Shibari is one of those things that is founded on extremely simple to grasp techniques and ideas, but has an emergent complexity that sometimes overwhelm.
Think of most patterns, harnesses and ties as a set of principles and building blocks and you will eventually feel comfortable to assess and deconstruct even the most elaborate ropework, but also be able to imagine your own.
That being said, probably the most fundamental tie to learn can cause confusion and even heated debate.
The single column tie and the double column tie both do the job of wrapping and binding parts of the body.
The names can be misleading. The single column tie doesn’t mean that it is tied around one limb, it can be tied around many things, but so long as they act as one single column.
The double column tie is the same but differs in that it uses a cinch to secure the position. For that reason, a double column tie can’t be used on one column or limb alone.
Single column tie
Using your own thigh, wrap a length of rope round so that the working end runs parallel with the standing part.
Cross the working end over the initial wrap you made and go back under it to make a basic half knot
At this point you will either make a reef / square knot/honmusubi – 本結び or a granny knot.
Cross the standing part over the working end and push the working end back through the gap…. you’ve made a square knot – 本結び.
Notice how the working end was running in the opposite direction and both the working end and the standing part naturally lie parallel with the wrap you made. Note also the shape of the knot.
Now undo this knot and try again but put the working end over the standing part…
This is a granny knot. Notice how the working end and standing part tend to lie perpendicular to the initial wrap you made. Also the working end doesn’t change direction.
The reef knot / honmusubi is liable to collapse and this is an important thing you need to consider. The forces applied to the rope can mean that if the knot collapses it will tighten. This can be VERY DANGEROUS as it can cause discomfort, cut off circulation or cause nerve damage and so on. It’s important to understand and be aware of this because there may be times you do use this tie and you need to recognise when and why it’s safe to do so.
The truth is that the granny knot version can also collapse. There are other knots, such as the bowline, which cannot be collapsed. Once you start doing ties that involve partial or full suspensions, you should be advanced enough to recognise what should be used and when…. and why!
In order to spread force and reduce pressure on the body, the rope in shibari is often wrapped more than once. To make this quicker to tie, almost everything is done with a doubled over rope.
Rope is often prepared ready to be used doubled over, with the bight becoming our working end.
Try the above exercise again but this time wrap with the doubled rope. This creates 4 wraps of single rope. Cross the bight over and under as before and use the doubled standing end to complete your knot.
The knot has become a bit more chunky now, so make sure you compact it down fully to secure it.
Shortcut: As well as folding the standing part over the working end you can achieve the same result by putting a twist in the standing end. The direction you twist in determines whether you make a square knot, or a granny knot. Get used to the difference.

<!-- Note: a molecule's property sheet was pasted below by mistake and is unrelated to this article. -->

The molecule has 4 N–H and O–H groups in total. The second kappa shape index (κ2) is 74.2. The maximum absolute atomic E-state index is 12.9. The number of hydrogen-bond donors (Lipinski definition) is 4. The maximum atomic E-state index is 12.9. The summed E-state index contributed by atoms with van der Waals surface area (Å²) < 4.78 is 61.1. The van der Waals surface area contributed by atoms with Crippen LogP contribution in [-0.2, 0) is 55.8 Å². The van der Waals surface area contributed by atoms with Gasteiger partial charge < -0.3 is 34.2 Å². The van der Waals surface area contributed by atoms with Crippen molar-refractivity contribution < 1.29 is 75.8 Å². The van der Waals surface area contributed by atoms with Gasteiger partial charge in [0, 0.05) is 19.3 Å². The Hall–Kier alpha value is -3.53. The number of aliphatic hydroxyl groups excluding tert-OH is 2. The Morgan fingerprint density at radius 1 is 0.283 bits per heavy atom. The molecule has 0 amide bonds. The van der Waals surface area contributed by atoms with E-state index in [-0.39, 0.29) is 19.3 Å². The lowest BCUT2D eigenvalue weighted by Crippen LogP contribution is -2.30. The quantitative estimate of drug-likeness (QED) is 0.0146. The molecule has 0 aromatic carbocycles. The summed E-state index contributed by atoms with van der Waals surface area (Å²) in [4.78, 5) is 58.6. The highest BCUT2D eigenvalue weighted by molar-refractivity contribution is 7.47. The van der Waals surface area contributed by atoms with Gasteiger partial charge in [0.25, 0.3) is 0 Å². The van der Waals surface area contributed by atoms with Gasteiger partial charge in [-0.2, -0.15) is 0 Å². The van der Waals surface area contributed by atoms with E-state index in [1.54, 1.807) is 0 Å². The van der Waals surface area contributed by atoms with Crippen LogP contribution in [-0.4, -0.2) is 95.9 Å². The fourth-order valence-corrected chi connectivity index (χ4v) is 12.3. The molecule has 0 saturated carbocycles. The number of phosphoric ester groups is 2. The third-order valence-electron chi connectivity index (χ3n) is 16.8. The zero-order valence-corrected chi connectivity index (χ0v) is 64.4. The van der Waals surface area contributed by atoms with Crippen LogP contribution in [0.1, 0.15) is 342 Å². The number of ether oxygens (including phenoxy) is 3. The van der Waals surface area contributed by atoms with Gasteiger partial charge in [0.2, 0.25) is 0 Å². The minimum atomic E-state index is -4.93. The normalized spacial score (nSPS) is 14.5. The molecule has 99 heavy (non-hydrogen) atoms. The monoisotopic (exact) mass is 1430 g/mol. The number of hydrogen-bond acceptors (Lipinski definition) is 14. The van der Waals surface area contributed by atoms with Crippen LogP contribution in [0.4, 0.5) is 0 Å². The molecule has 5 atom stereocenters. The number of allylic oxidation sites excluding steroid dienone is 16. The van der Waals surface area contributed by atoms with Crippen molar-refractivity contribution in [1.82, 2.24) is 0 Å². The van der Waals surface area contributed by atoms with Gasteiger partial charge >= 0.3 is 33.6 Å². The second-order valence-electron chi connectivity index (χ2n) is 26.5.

Typically with single column ties on the body, you want to leave a little room so by placing two fingers under the wrap, you can create a suitable gap. This ensures that the rope doesn’t constrict too much. A lot of complex ties start with a single column tie and while someone might feel they can slip out of a SCT that hasn’t been tightened into the flesh, the overall tie is what restricts movement and allowing for wrists, ankles or shifts in the torso is important.
- Practise tying and untying single column ties around your thigh or your partner’s thighs or wrists etc. – try both square knot and granny knots so you get a feel for how they differ
- Tie a bigger single column tie around your waist or your partner’s waist – feed the rope around to keep the wraps together. Split wraps don’t spread the force as effectively and can be uncomfortable
- Once you’ve tied a SCT as a starting point, wrap your partner or your own legs/torso retaining tension as you do so. Get a sense of how tightness/slack in the rope feels and how to maintain constant pressure throughout
Double column tie
The double column tie is effectively a single column tie with a cinch or kannuki.
It would almost be easier if they were just called ‘a tie’ and ‘a cinched tie’, because that is more accurate and less misleading, in my opinion.
By cinching the tie between two body parts or objects, you are making the tie more secure. The cinch acts to close gaps around the thing being tied. It also has the effect of preventing the tie from rotating and it’s also less likely to slip.
There’s a tie called futomomo (literally just means ‘thigh’) where the ankle is bound to the thigh to restrict leg movement. As the shape of a bent leg makes a sort of triangle shape, a single column tie could feasibly ride up and slip off. It’s instances like that which make cinching a tie useful.
- Apply DCT to ankles and to wrists on yourself or partner – feel how differently it feels and behaves to a SCT
|Single column tie||Double column tie|
|No cinch||Has a cinch|
|Can rotate||Can’t rotate|
|Can slip easily on certain body parts||Cinches help prevent slipping|